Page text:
by John Hoffman
Let me tell you about my really bad day – as a dad, I mean.
It took place some years ago when we were on holiday in New Brunswick. Our boys were 2, 6 and 9 at the time. That afternoon we’d stopped at Hopewell Cape to look at it’s beautiful flowerpot rock formations at low tide.
As soon as we got there, our rather impulsive nine-year-old took off and scrambled partway up one of the rock formations. Not a good idea! These steep rocks are underwater at high tide, so they are wet, and covered with various sea plants and shellfish. Very slippery and treacherous. Scrambling up there was one thing. Getting down? I didn’t see how he was going to do it without hurting himself.
He was too high to reach. So I couldn’t give him a hand to help him get down. I looked at my wife with my best “Now he’s really done it” expression and said, “How is he going to get down from there without breaking his leg!?”
“I can get down,” our son insisted. The he tried to scramble down. Disaster. He slipped, fell, really whacked his hand on a rock and started howling. It could have been worse, but I was still convinced he’d broken bones in his hand.
My thoughts and feelings came in a rush. “There goes the day! Here we are at one of the most beautiful places I’ve ever been and, before we even get to look around, we’re going to the hospital. Why did he have to do that?”
I can’t remember exactly what I said or did – nothing particularly bad. But I was “in a state,” as they say. So I was burning tons of emotional energy just trying to keep it together and cover up my feelings, in front of all the other tourists who saw what happened. That left me with zero energy to put into helping our injured son, which was what was really needed in that situation.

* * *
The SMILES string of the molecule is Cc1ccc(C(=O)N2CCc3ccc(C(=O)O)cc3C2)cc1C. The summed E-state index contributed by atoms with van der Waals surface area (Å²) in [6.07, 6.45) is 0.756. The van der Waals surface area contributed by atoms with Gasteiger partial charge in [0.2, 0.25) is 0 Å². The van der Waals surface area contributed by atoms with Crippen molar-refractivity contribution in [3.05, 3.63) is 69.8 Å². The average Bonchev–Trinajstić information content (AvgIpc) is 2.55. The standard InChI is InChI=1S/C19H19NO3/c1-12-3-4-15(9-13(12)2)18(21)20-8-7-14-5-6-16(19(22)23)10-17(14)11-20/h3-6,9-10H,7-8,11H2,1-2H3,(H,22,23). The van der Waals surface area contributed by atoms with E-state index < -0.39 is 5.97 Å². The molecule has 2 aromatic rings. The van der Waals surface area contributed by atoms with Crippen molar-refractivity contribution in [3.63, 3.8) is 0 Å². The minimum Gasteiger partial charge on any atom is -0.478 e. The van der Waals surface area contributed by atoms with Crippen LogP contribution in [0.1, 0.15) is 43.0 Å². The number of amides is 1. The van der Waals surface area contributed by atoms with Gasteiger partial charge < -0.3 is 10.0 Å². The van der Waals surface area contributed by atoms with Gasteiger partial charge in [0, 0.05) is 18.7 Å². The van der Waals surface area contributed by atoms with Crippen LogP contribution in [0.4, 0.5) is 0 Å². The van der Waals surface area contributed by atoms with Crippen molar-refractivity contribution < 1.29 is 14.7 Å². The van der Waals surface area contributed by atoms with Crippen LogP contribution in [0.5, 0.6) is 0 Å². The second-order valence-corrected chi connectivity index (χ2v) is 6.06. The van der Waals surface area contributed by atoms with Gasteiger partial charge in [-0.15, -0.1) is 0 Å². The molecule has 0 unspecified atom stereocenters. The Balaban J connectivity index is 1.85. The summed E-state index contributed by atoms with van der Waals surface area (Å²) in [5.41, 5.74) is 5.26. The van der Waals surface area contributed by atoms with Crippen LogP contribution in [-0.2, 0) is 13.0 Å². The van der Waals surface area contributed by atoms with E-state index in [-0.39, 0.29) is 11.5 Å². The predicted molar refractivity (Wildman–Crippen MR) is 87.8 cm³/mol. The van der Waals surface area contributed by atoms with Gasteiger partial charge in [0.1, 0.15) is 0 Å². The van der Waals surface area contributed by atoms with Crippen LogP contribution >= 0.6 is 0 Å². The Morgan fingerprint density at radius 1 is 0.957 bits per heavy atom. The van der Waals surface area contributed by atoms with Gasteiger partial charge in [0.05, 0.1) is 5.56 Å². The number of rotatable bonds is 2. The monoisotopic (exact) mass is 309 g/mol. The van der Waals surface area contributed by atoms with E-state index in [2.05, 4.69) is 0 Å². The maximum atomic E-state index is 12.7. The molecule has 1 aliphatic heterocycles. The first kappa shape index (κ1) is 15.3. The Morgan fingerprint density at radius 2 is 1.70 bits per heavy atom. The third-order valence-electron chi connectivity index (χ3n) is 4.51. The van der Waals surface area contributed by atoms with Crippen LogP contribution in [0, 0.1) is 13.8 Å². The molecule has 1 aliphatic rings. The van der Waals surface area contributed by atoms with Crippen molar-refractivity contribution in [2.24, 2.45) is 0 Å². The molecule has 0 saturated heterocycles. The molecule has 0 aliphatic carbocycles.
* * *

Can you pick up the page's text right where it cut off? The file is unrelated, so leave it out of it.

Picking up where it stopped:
Luckily, my wife rose to the occasion. She took him off to a washroom to wash and assess his wound, which, luckily, was not a quarter as bad as I imagined. So, no hospital trip. I took our two younger guys down to the water’s edge to poke around a bit while I cooled down. Fairly soon, as boys (and their fathers) often do, we started throwing stones in the water. It was fun at first. I was feeling calmer. Just then, Aaron, who wasn’t that coordinated at throwing, managed to hit his older brother in the eye with a small stone. I couldn’t believe it. Another crisis, just as I was starting to pull myself together!
Again, I managed to control myself. I attend to my injured boys. (My wife was not there to bail me out!) Luckily, he wasn’t hurt that badly either. But I was going to pieces inside – frustrated, disappointed, embarrassed and angry (mostly at myself). And, worst of all, this was happening on a day when I really, really wanted to feel good. So now I felt bad about feeling bad. That’s just the worst, isn’t it? I fell into an awful downward spiral of negativity.
I pretty much sulked for the rest of the day. And I slept badly that night. I kept going over everything in my mind, kicking myself for how poorly I’d handled things. When I woke up in the morning I still had a churning feeling in my gut.
I recovered eventually, but it took way too long. And that’s my point. I could have done a number of things better that day. But my biggest failing was not being able to recover from the stress of the day’s mishaps.
Being able to recover from stress is really important. Stress is inevitable. It’s part of life. It’s certainly part of parenting. Crappy stuff happens, even on days when you really want things to go well. Although it is possible to avoid some stress with smart planning, we also have to be able to recover from the stress we can’t avoid. So, for me, the lesson from my story is that we should all think about what we can do to help ourselves recover from stress. Knowing how to recover from stress helps us be better fathers.
What helps you recover from stress? Going for a walk or run? Listening to music? Talking to your partner or your friend? Meditating? Playing your guitar? Talking to a buddy who will make you laugh? Doing something fun with your kids? Having a nap?
Think about it. Talk to your partner about how you can help each other.
Learning to recover from stress is a crucial life skill. It’s also a key parenting skill. I hope that, most of the time, you can do a better job than I did that day in New Brunswick.